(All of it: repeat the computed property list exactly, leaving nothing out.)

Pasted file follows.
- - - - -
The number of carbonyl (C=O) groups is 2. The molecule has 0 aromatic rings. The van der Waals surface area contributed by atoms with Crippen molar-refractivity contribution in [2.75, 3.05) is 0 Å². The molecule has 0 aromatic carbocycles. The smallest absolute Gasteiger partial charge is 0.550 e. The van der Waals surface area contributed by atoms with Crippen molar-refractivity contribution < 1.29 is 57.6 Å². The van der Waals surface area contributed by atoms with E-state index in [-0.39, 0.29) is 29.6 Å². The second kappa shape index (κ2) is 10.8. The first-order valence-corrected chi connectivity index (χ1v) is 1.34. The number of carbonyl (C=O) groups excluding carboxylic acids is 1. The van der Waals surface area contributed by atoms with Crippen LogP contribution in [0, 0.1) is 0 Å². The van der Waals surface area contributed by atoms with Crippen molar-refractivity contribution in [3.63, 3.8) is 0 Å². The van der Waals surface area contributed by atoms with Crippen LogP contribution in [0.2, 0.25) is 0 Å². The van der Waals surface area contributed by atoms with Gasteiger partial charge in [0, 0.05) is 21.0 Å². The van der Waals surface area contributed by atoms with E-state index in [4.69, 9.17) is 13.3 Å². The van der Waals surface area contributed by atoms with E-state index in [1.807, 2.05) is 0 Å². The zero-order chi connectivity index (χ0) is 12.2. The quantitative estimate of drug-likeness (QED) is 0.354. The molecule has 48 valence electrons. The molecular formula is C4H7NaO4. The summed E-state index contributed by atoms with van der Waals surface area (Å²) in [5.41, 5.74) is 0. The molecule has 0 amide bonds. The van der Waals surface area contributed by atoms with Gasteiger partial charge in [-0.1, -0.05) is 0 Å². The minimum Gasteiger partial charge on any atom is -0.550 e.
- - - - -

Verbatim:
The number of carbonyl (C=O) groups is 2. The molecule has 0 aromatic rings. The van der Waals surface area contributed by atoms with Crippen molar-refractivity contribution in [2.75, 3.05) is 0 Å². The molecule has 0 aromatic carbocycles. The smallest absolute Gasteiger partial charge is 0.550 e. The van der Waals surface area contributed by atoms with Crippen molar-refractivity contribution < 1.29 is 57.6 Å². The van der Waals surface area contributed by atoms with E-state index in [-0.39, 0.29) is 29.6 Å². The second kappa shape index (κ2) is 10.8. The first-order valence-corrected chi connectivity index (χ1v) is 1.34. The number of carbonyl (C=O) groups excluding carboxylic acids is 1. The van der Waals surface area contributed by atoms with Crippen LogP contribution in [0, 0.1) is 0 Å². The van der Waals surface area contributed by atoms with Crippen molar-refractivity contribution in [3.63, 3.8) is 0 Å². The van der Waals surface area contributed by atoms with Crippen LogP contribution in [0.2, 0.25) is 0 Å². The van der Waals surface area contributed by atoms with Gasteiger partial charge in [0, 0.05) is 21.0 Å². The van der Waals surface area contributed by atoms with E-state index in [4.69, 9.17) is 13.3 Å². The van der Waals surface area contributed by atoms with E-state index in [1.807, 2.05) is 0 Å². The zero-order chi connectivity index (χ0) is 12.2. The quantitative estimate of drug-likeness (QED) is 0.354. The molecule has 48 valence electrons. The molecular formula is C4H7NaO4. The summed E-state index contributed by atoms with van der Waals surface area (Å²) in [5.41, 5.74) is 0. The molecule has 0 amide bonds. The van der Waals surface area contributed by atoms with Gasteiger partial charge in [-0.1, -0.05) is 0 Å². The minimum Gasteiger partial charge on any atom is -0.550 e.